Installing Windows XP
These recommendations are mainly for when installing a new copy
of Windows XP, but many steps are also relevant to existing installations of
- Only use a
Windows XP CD that says “Includes Service Pack 2”
You can get such a CD from a store, from Drew directly, or make your own
from the ISO image file at \\chemserv.chem.cmu.edu\software\miscellaneous\ISOs.
Carnegie Mellon has a site license for Windows XP Professional.
The original release of Windows XP (sometimes referred to as the OEM
release) includes several network vulnerabilities. Its critical that
you NOT use such a CD for installing a new OS… if you do you run the
risk of being hacked/infected before the installation even finishes, let
alone before you can download/install patches. Computing Services
also scans continuously for unpatched machines and may remove your network
access. If you want to still use an OEM CD and install patches
afterwards (necessary when reinstalling on some laptops, particularly
non-English language laptops), see the Readme.txt file at
- Boot from CD
Booting from CD might require editing the BIOS on the computer to boot
from CD instead of hard drive. If it still doesn't boot from CD, the BIOS
may need a firmware update to recognize that the XP CD is a bootable CD.
See your computer vendor's website for BIOS updates.
- Install XP!
If possible, I recommend copying your data off the computer before
installing XP, then telling the XP installer to delete the partition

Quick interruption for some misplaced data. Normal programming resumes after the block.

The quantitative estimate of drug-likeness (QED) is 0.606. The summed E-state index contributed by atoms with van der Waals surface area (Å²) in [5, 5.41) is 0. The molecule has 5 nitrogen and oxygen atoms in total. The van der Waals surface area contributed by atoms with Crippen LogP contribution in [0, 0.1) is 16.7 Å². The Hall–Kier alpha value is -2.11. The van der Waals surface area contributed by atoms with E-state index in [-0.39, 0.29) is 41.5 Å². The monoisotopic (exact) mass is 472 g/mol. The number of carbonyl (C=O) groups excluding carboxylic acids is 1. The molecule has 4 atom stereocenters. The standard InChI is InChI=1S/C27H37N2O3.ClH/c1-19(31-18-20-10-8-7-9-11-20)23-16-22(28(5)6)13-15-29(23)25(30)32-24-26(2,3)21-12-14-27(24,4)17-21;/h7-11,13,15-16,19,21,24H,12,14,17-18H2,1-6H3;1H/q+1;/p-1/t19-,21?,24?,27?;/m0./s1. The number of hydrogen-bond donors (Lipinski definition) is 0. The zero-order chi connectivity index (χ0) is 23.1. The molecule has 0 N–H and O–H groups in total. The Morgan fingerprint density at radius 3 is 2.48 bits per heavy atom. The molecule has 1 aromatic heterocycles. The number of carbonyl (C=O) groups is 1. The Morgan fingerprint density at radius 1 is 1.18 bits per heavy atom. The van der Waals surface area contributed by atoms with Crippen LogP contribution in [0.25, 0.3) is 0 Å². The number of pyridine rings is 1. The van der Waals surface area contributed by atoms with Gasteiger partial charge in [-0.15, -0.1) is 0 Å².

entirely and create it again so that you're starting from a blank
partition. (Alternatively, you can have multiple copies of XP on the same
computer, even the same partition, so another option is to tell the
installer to leave the existing partition intact and install to a
different folder. After installation you'll have a boot menu of the
various OSes detected. This menu is kept in the hidden read-only file
c:\boot.ini, which you can edit indirectly from the system control panel,
advanced, startup and recovery settings, edit, to remove lines for the old
If you're reinstalling because of a security compromise, do NOT attempt to
reinstall over the existing OS or to use repair/recovery. Either install
to a new directory and then manually delete the old Windows directory, or
install to a blank partition.
PASSWORDS: It’s very important to set your computer's password to a
'safe' password, otherwise an infected or malicious computer on the
network could infect/hack you by guessing your password. Password guessing
is automated and efficient, using entire dictionaries including
permutations. Some information on passwords is at https://www.cmu.edu/computing/documentation/passwords/Password.html.
If your computer is in a physically secure and trusted area, you might
even be better off having NO password on the computer: Windows XP does not
allow accounts with empty passwords to be used remotely, so it’s
actually safer than having a password, from the point of view of network
necessary…) reinstate your computer's network access
If you're reinstalling because you were removed from the network for
bandwidth/security/infection problems, then reinstate your computer by
using another computer to visit the site http://netnotify.net.cmu.edu to
request a reactivation. You should receive an automated email
acknowledging the request, and network access should resume in less than
an hour. If your computer doesn’t show up on the list, email Drew
the 'physical address' of the banned computer, found on that computer via
Start menu, Run, CMD, ipconfig/all.
necessary…) register your computer on the network
If this is a new computer (or at least new to the Carnegie Mellon
network), bring up a web browser and try to access any web page, like http://www.cmu.edu. You should be